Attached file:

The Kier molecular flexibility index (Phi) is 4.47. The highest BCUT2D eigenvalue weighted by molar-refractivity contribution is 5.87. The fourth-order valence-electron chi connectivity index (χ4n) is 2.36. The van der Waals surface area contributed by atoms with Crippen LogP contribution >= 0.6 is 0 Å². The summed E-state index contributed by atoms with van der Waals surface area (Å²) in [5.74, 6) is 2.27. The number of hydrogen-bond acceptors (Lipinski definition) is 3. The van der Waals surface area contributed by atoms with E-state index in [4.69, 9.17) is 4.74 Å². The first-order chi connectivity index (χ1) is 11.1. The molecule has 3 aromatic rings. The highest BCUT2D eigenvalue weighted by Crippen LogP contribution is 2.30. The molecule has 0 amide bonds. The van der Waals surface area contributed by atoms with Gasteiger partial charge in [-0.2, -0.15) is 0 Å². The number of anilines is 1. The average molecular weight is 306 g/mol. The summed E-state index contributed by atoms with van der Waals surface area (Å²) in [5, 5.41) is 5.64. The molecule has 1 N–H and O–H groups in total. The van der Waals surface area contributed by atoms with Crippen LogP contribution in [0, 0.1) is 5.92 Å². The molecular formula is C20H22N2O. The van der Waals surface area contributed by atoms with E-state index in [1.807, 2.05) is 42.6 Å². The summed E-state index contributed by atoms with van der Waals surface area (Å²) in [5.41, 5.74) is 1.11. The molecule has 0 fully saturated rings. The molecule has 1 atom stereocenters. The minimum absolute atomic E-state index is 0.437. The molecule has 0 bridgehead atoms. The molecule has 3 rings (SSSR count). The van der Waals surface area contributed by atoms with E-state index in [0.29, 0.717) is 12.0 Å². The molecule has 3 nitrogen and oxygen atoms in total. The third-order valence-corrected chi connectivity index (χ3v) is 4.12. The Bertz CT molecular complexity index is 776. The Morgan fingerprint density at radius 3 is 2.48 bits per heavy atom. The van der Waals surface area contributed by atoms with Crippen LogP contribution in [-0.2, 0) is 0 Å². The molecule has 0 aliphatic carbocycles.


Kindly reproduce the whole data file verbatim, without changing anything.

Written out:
The Kier molecular flexibility index (Phi) is 4.47. The highest BCUT2D eigenvalue weighted by molar-refractivity contribution is 5.87. The fourth-order valence-electron chi connectivity index (χ4n) is 2.36. The van der Waals surface area contributed by atoms with Crippen LogP contribution >= 0.6 is 0 Å². The summed E-state index contributed by atoms with van der Waals surface area (Å²) in [5.74, 6) is 2.27. The number of hydrogen-bond acceptors (Lipinski definition) is 3. The van der Waals surface area contributed by atoms with E-state index in [4.69, 9.17) is 4.74 Å². The first-order chi connectivity index (χ1) is 11.1. The molecule has 3 aromatic rings. The highest BCUT2D eigenvalue weighted by Crippen LogP contribution is 2.30. The molecule has 0 amide bonds. The van der Waals surface area contributed by atoms with Gasteiger partial charge in [-0.2, -0.15) is 0 Å². The number of anilines is 1. The average molecular weight is 306 g/mol. The summed E-state index contributed by atoms with van der Waals surface area (Å²) in [5, 5.41) is 5.64. The molecule has 1 N–H and O–H groups in total. The van der Waals surface area contributed by atoms with Crippen LogP contribution in [0, 0.1) is 5.92 Å². The molecular formula is C20H22N2O. The van der Waals surface area contributed by atoms with E-state index in [1.807, 2.05) is 42.6 Å². The summed E-state index contributed by atoms with van der Waals surface area (Å²) in [5.41, 5.74) is 1.11. The molecule has 0 fully saturated rings. The molecule has 1 atom stereocenters. The minimum absolute atomic E-state index is 0.437. The molecule has 0 bridgehead atoms. The molecule has 3 rings (SSSR count). The van der Waals surface area contributed by atoms with E-state index in [0.29, 0.717) is 12.0 Å². The molecule has 3 nitrogen and oxygen atoms in total. The third-order valence-corrected chi connectivity index (χ3v) is 4.12. The Bertz CT molecular complexity index is 776. The Morgan fingerprint density at radius 3 is 2.48 bits per heavy atom. The van der Waals surface area contributed by atoms with Crippen LogP contribution in [-0.2, 0) is 0 Å². The molecule has 0 aliphatic carbocycles.